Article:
Re: Organic Roaster Question
- From: "Ken Fox" <morceaudemerdeThisMerdeGoes@xxxxxxxxxxx>
- Date: Wed, 21 Sep 2005 08:33:58 -0600
"Dan Bollinger" <danNObollinger@xxxxxxxxxxxxxxxxx> wrote in message
>>> the recommendation that i've heard is "run roaster empty @500F for 30
>> aside from wasting a lot of energy (at just about the worst time ever)
>> what exactly is this purported to accomplish?
> Ken, Of course the true answer is, "It doesn't matter." If that's what
> it takes to obtain certification then that's what it takes. It would make
> me want to consider a dedicated organic roaster so I'd never have to do
> it. Dan
I'll go back to the real point and the type of audience this product serves.
Of course it is a good thing to watch what you put into your body, and
perhaps there are some benefits to some people from eating "organic" foods
of one sort or another. When you have a foodstuff that cannot be consumed
in raw form but must be processed, than the only rational thing to do is to
look at the processed product. If the processing given to the raw foodstuff
eliminates whatever it is that would cause a group of people to prefer one
type ("organic" vs. "non-organic") over another, then you have to have
another reason to want to buy one type over the other. In this case you
could make an argument about environmental damage in the growing areas from
the use of pesticides. I myself would not trust most of these producers (in
areas where their growing practices would be hard to verify) that what they
are selling is being honestly represented, especially if they can get a
higher price per pound for "organic" vs. "non-organic" green coffee, but
that is just me.
The residue left on a roasting drum after a 440 degree F roast, that could
transfer over to the next batch, is effectively zero as far as I understand
it. If I am mistaken that should be pointed out here and I'll stand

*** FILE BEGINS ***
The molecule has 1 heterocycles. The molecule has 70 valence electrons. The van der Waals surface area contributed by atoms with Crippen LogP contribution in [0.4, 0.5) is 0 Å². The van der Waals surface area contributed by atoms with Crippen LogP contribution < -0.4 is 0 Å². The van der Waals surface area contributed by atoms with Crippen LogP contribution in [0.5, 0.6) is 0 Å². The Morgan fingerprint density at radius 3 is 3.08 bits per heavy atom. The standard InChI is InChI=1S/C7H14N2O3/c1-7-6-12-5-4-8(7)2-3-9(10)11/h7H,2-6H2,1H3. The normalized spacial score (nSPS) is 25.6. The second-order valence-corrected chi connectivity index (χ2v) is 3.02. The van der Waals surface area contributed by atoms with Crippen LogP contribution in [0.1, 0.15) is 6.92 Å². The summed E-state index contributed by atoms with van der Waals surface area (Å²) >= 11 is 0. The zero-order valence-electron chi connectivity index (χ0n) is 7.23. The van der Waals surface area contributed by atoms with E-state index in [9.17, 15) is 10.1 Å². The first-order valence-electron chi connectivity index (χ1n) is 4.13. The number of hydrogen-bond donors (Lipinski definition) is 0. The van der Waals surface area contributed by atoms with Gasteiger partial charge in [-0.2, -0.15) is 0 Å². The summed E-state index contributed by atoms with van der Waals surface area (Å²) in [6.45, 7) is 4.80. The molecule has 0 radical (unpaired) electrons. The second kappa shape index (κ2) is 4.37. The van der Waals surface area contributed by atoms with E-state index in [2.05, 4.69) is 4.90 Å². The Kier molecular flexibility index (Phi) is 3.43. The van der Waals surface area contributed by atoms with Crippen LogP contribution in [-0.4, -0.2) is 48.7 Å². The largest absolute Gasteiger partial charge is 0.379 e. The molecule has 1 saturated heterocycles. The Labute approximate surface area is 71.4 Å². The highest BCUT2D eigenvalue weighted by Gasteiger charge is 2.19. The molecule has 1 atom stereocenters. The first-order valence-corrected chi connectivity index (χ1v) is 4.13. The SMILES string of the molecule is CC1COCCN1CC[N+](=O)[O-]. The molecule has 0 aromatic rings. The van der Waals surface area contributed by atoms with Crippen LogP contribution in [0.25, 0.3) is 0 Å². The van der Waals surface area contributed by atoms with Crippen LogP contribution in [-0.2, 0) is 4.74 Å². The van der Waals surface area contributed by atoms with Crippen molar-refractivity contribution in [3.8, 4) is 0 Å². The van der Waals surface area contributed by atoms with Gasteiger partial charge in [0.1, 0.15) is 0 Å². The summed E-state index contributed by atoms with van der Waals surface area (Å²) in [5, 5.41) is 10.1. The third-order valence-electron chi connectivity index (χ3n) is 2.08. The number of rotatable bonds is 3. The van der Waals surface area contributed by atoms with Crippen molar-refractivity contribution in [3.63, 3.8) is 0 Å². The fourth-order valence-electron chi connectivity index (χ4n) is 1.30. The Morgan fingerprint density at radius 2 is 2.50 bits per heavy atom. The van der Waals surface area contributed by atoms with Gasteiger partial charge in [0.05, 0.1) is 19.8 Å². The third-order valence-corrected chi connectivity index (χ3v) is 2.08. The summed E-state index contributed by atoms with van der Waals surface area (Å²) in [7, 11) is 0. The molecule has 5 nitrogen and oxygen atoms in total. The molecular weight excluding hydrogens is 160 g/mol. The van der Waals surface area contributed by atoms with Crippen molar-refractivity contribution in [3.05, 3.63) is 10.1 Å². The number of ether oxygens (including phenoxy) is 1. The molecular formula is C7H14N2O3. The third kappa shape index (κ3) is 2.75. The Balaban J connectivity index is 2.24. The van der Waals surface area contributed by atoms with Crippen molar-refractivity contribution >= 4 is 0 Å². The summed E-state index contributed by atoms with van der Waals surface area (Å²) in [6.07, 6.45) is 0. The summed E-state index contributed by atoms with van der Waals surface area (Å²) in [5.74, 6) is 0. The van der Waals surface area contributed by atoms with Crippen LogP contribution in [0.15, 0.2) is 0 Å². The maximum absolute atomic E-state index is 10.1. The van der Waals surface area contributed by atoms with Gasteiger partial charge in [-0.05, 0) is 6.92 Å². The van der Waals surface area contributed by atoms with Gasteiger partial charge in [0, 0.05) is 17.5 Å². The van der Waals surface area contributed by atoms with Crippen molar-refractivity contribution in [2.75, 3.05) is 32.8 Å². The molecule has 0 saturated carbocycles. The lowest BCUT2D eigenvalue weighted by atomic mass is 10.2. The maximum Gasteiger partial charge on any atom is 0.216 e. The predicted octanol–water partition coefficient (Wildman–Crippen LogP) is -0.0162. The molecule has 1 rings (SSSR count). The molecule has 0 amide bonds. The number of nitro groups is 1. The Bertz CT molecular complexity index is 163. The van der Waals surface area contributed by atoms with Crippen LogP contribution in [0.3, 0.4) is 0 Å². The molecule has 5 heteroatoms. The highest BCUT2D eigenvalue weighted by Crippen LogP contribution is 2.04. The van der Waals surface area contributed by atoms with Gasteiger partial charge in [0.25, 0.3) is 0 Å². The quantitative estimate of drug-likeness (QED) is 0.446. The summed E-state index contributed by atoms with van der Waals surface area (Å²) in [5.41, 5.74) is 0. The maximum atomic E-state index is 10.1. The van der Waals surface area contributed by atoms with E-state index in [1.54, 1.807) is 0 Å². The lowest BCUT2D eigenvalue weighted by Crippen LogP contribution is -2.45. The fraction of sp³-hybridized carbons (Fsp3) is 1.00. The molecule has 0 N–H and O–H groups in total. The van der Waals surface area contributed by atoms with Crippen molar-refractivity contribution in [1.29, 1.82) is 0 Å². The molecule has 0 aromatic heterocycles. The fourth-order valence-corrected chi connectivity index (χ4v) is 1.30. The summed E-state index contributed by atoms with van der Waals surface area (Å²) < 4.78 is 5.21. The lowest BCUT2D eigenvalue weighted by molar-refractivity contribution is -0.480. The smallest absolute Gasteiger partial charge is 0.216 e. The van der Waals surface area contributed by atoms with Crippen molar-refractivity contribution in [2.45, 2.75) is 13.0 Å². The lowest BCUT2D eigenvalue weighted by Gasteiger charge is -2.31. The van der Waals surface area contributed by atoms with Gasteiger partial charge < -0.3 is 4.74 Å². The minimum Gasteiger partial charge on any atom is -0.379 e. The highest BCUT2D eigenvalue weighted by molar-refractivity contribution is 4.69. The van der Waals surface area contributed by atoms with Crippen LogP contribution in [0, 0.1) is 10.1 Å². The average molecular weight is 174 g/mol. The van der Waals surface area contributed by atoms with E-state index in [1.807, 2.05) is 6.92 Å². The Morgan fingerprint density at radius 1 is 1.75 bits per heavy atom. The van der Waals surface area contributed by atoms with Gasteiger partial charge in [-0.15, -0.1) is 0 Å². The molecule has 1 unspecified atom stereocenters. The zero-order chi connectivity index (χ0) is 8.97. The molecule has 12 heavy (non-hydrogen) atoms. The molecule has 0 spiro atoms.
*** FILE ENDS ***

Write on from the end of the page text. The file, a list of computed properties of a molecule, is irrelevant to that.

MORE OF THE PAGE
corrected. Therefore, anything that you do to the drum after a batch of
"non-organic" coffee and before an organic one, is a complete waste of time
and energy and is merely to satisfy the need of some people to have a
procedure in place to provide a solution in search of a problem.
Undoubtedly, there is a small percentage of people who can't look at this
sort of stuff rationally and who put faith in certifications that mean
nothing. Those sorts of people can have their "needs" met by the occasional
"organic-only" roaster. The remainder of the people who would want organic
coffee can be reasoned with and they should be able to understand that this
is a non-issue, that it is silly to waste energy and time heating up a drum
to get rid of stuff that simply wasn't there in the first place.
Rather than coming up with some silly procedure that does nothing, I suggest
either coming up with a "non-procedure" like I originally suggested, or
trying to convince the authorities of the fact that it doesn't matter what
you do because the problem takes care of itself in the roasting process.
As an alternative, one could label the organic beans for sale with something
to the effect of, "made from organic green coffee beans," without claiming
that the end product is "organic." Rational customers could be given a
little bit of explanation, or there could be a stickie or a hand out sheet
explaining all of this, for those who care. Those who are not rational are
not worth trying to convince, and they will seek their own providers.
Just my opinion.
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